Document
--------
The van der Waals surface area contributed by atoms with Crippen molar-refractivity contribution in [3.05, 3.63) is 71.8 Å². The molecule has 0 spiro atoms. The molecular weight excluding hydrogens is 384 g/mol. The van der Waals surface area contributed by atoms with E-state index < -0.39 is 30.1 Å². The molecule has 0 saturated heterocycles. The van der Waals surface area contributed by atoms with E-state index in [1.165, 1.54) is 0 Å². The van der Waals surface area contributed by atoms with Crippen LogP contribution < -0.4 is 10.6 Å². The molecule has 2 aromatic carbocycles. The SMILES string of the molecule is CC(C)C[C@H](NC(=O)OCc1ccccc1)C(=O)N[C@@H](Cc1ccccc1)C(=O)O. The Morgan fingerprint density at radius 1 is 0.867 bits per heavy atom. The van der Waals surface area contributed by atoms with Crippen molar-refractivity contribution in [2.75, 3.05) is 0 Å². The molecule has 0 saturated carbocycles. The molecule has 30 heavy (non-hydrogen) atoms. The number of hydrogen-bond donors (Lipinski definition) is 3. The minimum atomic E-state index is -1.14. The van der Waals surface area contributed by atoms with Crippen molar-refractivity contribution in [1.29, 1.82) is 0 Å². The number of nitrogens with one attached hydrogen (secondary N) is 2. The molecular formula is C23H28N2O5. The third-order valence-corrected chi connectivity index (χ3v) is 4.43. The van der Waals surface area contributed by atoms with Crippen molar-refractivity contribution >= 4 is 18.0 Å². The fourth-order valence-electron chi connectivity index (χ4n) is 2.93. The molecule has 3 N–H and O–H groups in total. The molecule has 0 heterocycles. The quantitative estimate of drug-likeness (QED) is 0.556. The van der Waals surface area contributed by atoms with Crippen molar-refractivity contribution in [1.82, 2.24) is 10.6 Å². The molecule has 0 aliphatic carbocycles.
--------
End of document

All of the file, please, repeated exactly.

The van der Waals surface area contributed by atoms with Crippen molar-refractivity contribution in [3.05, 3.63) is 71.8 Å². The molecule has 0 spiro atoms. The molecular weight excluding hydrogens is 384 g/mol. The van der Waals surface area contributed by atoms with E-state index < -0.39 is 30.1 Å². The molecule has 0 saturated heterocycles. The van der Waals surface area contributed by atoms with E-state index in [1.165, 1.54) is 0 Å². The van der Waals surface area contributed by atoms with Crippen LogP contribution < -0.4 is 10.6 Å². The molecule has 2 aromatic carbocycles. The SMILES string of the molecule is CC(C)C[C@H](NC(=O)OCc1ccccc1)C(=O)N[C@@H](Cc1ccccc1)C(=O)O. The Morgan fingerprint density at radius 1 is 0.867 bits per heavy atom. The van der Waals surface area contributed by atoms with Crippen molar-refractivity contribution in [2.75, 3.05) is 0 Å². The molecule has 0 saturated carbocycles. The molecule has 30 heavy (non-hydrogen) atoms. The number of hydrogen-bond donors (Lipinski definition) is 3. The minimum atomic E-state index is -1.14. The van der Waals surface area contributed by atoms with Crippen molar-refractivity contribution in [1.29, 1.82) is 0 Å². The number of nitrogens with one attached hydrogen (secondary N) is 2. The molecular formula is C23H28N2O5. The third-order valence-corrected chi connectivity index (χ3v) is 4.43. The van der Waals surface area contributed by atoms with Crippen molar-refractivity contribution >= 4 is 18.0 Å². The fourth-order valence-electron chi connectivity index (χ4n) is 2.93. The molecule has 3 N–H and O–H groups in total. The molecule has 0 heterocycles. The quantitative estimate of drug-likeness (QED) is 0.556. The van der Waals surface area contributed by atoms with Crippen molar-refractivity contribution in [1.82, 2.24) is 10.6 Å². The molecule has 0 aliphatic carbocycles.